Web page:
“Might be a cave system,” Ted said. 

“Hey, check this out,” Ray said behind him. Ted lifted his head and followed Ray’s voice. To the left of him, Ray was standing with his back facing Ted. As Ted stood, he realized Ray was standing over something, something big. He thought it was a dirty boulder at first but as he made his way closer, he made out the silhouette of a deer. Its stomach was swollen and exposed. All of its organs were laying scattered on the ground around teh body, but the weirdest part was the skin and bones. Much of the skin had been peeled away, like the raccoon, and many of the bones were missing, including the deer’s head; the ribs and spine appeared to be the target as they were composed of most of the missing bones. 

From behind the thick bushes came Angie followed by Cid who was busy swatting at the mosquitoes buzzing around his head. 

“What did you find?” Angie was perky. She must have eaten. 

“A dead deer, in a state much like that of the raccoon we found earlier,” Ray replied. Angie and Cid walked up behind Ted and peered over his shoulder at the spectacle before him. 

This was a violent attack. Something killed this deer, ripped it to shreds, and left. There was no sign of the attacker, no hint of a predator around. Ted found himself staring through the trees, wondering if those white, cloudy eyes would be staring back at him.

“Are those handprints?” Cid asked, pointing to the ground around the neck of the headless deer. Ted stopped staring into the thicket long enough to glance at where Cid was pointing. Sure enough, huge handprints were embedded deep into the mud in several places around the deer’s neck stump. Large, bare feet accompanied them throughout the tracks. Ted couldn’t help but notice there were traces of white fur sticking out of the mud around the prints.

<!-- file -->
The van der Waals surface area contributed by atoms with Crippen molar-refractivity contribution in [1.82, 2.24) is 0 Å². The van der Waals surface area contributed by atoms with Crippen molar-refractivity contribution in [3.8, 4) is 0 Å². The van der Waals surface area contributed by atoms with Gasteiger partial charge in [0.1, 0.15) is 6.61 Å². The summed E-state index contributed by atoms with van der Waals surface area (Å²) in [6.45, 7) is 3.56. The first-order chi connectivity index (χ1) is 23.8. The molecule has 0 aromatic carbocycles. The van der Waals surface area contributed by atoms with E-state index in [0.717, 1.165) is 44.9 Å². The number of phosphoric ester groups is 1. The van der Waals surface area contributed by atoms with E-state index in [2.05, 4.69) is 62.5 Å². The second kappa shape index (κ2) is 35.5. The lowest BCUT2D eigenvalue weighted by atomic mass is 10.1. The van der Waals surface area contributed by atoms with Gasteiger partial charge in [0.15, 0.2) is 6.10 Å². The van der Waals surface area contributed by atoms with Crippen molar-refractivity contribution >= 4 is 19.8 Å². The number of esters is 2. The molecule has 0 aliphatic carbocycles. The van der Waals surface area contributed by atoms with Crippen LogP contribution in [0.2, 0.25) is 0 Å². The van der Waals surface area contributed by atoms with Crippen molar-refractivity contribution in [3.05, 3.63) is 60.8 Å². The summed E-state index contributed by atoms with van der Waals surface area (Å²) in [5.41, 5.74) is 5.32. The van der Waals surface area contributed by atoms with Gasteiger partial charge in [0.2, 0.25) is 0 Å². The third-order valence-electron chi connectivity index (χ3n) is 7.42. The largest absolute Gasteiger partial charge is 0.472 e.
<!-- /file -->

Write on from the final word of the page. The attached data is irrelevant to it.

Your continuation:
“Ok, that’s not weird or anything,” Cid said, backing away from the remains. He made his way towards the hole in the ground but was stopped by Ted.

“Don’t move! There’s a hole behind you!” Ted pointed. 

Cid froze and slowly turned around to see the opening in the earth not five feet from him. The water trickled down into the gaping mouth, echoing in the chamber below. Ted walked up to him and gently pulled his arm away from the hole, but as he did, he lost his footing. 

While the party was distracted by Ted tripping over himself in the mud, a loud roaring came piercing through the woods and hurt every member’s ears. Everyone ducked and held their ears in protest. Whatever it was, it was nearby and it was big. Cid’s eyes grew wide, the bags under his eyes becoming more significant. Ray found himself holding onto his heart rather tightly and had to consciously relax his fingers to release his grip. The roar lasted for several seconds, leaving a ringing in Ted’s ears just like before. 

Now can we head back?” Cid asked. 

A second roaring came through the woods, closer this time. Ted couldn’t identify it, but it had the same screeching and the same deep bellow the last time. The ground rumbled with the sound of falling timber and Ted lost his footing and slipped into the cavern below. He landed in the shallow pool of water, hitting his shoulder against the rocky surface. His head was saved from any damage, but Ted’s arm shot pain from his fingers up through his neck. The water was freezing and the shock of hitting it along with the rocks sent Ted into a sensory overload. He lost his hearing for a moment, but it returned with the screaming coming from Angie as she watched Ray become empaled.